I saw an article the other day reminding student borrowers how important it is to make the extra loan payment money they send is actually going to pay off the principal of their loans. Believe it or not, this is a common issue—student lenders seem to have made a habit of "assuming" that your extra payment is just an early check for their benefit (one acquaintance ended up bringing her student lender to court just to get it fixed). But prepaying even a little of your principal loan amount every month is worth the battle. Whether your loan is for a car, a house or tuition, adding a little extra to the monthly check can make a huge difference in how long you are paying on that loan and how much interest you eventually pay. To illustrate the point, I've drawn up a chart for you based on a $20,000 loan at a pretty good interest rate—the point gets even more dramatic at higher interest rates—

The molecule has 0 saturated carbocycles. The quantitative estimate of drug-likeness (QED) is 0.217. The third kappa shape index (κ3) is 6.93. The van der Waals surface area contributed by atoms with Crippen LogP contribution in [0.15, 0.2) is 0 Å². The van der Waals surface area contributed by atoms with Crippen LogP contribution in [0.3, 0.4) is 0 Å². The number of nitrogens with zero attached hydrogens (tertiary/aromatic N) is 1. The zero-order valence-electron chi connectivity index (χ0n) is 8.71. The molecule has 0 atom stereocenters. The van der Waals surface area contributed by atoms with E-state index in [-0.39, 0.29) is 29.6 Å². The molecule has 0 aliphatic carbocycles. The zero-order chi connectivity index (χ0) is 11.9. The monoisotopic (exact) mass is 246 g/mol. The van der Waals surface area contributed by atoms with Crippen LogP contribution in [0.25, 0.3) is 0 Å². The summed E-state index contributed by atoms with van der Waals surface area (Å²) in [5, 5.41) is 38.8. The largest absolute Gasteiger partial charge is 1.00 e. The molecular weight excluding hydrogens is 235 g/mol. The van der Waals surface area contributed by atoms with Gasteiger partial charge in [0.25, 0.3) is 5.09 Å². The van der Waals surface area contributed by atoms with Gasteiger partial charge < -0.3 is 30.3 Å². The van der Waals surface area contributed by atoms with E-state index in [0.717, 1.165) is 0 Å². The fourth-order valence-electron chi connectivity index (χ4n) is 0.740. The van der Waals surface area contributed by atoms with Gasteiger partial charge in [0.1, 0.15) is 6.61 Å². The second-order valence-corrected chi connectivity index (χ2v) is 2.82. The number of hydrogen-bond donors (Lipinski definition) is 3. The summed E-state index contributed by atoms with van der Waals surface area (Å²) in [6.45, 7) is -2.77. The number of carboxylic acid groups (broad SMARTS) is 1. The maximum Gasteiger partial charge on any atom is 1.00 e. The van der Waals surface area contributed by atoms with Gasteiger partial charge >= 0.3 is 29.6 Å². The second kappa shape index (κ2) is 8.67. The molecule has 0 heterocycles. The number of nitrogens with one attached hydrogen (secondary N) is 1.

And how do you make sure that you are chipping away at the principal of your loan and not just making your lender happy with an early interest check? Write "apply to principal" in the notes of your online payment or the note line of your paper check. As long as your loan allows prepayment (and most do), the lender is legally obliged to take the money out of your principal.* Above all else, pay attention to that account balance. If the principal isn't going down as fast as it should, it's time to start complaining.
*Many lenders (though not federally guaranteed student loans) include a prepayment penalty provision in the loan terms. Check your loan documents to see if there is one and how much it is. In most cases, even with the penalty provision, prepayment is still worth your time!